Here is a biological riddle that’s been fascinating me lately. While scorpions are not a “rare” animal, per se, they possess a trait that has yet to be fully explained by evolutionary science: they glow under ultraviolet light.
This isn’t bioluminescence. They are not generating their own light. Only under a source of ultraviolet, like a blacklight, do they show their true colors. But scorpions are nocturnal and stay out of the sun… and raves in the desert, while apparently not uncommon, aren’t exactly natural. So why would scorpions evolve the ability to glow when they don’t seem to use it? After the jump, some hypotheses, and why they are probably wrong.
Hypothesis: While dark to our UV-insensitive eyes, scorpions seem to glow to each other.
Contradiction: A tempting theory, but there are two problems with it. The first is simply that while scorpions do see into the UV spectrum, they don’t seem to see fluorescence. So no, they don’t see themselves glow. The second is that the fluorescence only happens when UV light excites the fluorescent pigment, causing the photons to be partially absorbed and partially dissipated as glowing radiation. No UV light = no fluorescence. And the moon doesn’t reflect enough UV to trigger the effect. If it did, we’d probably be able to see the scorpions glowing ourselves. Also, vampires would get moonburns.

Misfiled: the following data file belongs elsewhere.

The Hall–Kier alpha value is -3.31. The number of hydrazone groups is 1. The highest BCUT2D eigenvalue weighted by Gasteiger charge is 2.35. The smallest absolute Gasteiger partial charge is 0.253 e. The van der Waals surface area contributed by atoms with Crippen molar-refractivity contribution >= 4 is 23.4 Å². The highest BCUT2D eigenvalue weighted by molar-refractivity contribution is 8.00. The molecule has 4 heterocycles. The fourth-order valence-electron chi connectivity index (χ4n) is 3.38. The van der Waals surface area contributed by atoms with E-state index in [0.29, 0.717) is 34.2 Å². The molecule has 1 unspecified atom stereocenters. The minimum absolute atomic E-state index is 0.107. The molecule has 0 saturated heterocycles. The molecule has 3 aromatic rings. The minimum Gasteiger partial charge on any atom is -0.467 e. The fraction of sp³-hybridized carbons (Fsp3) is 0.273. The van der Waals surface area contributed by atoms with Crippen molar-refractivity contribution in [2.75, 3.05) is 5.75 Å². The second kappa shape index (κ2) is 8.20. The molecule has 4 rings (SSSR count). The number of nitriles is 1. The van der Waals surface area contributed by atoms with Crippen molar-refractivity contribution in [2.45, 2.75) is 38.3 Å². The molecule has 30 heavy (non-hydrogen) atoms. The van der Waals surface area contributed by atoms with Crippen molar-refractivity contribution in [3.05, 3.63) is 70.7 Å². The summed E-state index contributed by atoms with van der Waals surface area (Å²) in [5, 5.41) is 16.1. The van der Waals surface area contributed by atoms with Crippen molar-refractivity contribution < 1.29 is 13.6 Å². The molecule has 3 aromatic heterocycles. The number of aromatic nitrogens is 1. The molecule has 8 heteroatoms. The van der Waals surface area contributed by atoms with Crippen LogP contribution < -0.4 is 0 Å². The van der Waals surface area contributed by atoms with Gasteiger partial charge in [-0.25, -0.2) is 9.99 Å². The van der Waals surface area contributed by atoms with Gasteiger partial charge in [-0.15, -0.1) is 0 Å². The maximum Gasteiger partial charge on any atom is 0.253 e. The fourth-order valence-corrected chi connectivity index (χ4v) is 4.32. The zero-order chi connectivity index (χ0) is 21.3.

Hypothesis: While dark to our UV-insensitive eyes, scorpions glow as a means of warning their nocturnal predators.
Contradiction: See above. Also, if the scorpion’s predators could see their fluorescence, the scorpion’s prey would evolve to see the fluorescence. Imagine how hard it would be to sneak up on prey when you’re lit up like a Vegas wedding cake.
Hypothesis: Oh yeah? What if they glow to attract prey?
Contradiction: Many animals use bioluminescence to attract prey, but only a few jellies use fluorescent lures. Besides, we don’t know enough about how the scorpion’s insect prey sees visible and UV light, even if the fluorescence was activated.
Hypothesis: The fluorescence serves no practical purpose. It’s the chemical byproduct of another, unknown process – basically glowing waste material.
Contradiction: Many animals excrete fluorescent, UV-sensitive waste products. But usually it’s in their urine. Why, then, would the scorpion put waste products in the cuticle of their exoskeleton?
Hypothesis: The ability to fluoresce is a vestigial trait, left over from when scorpions were diurnal creatures, and acts as a sort of sunblock.
Contradiction: This is my favorite hypothesis so far. The ability of fluorescent pigments to absorb some UV and spit out the rest as light makes them an excellent sunscreen, and there are plants that do just that. (If you ever walk under the maples in Autumn and they seem like they’re glowing, it’s because they are.) My question is: since scorpions, the first land predators, went nocturnal during the Carboniferous, around 350 million years ago, why haven’t they shaken the useless glow yet? Evolution is slow, but not that slow.
Hypothesis: The fluorescence is a fashion thing. Scorpions are stuck in the Eighties.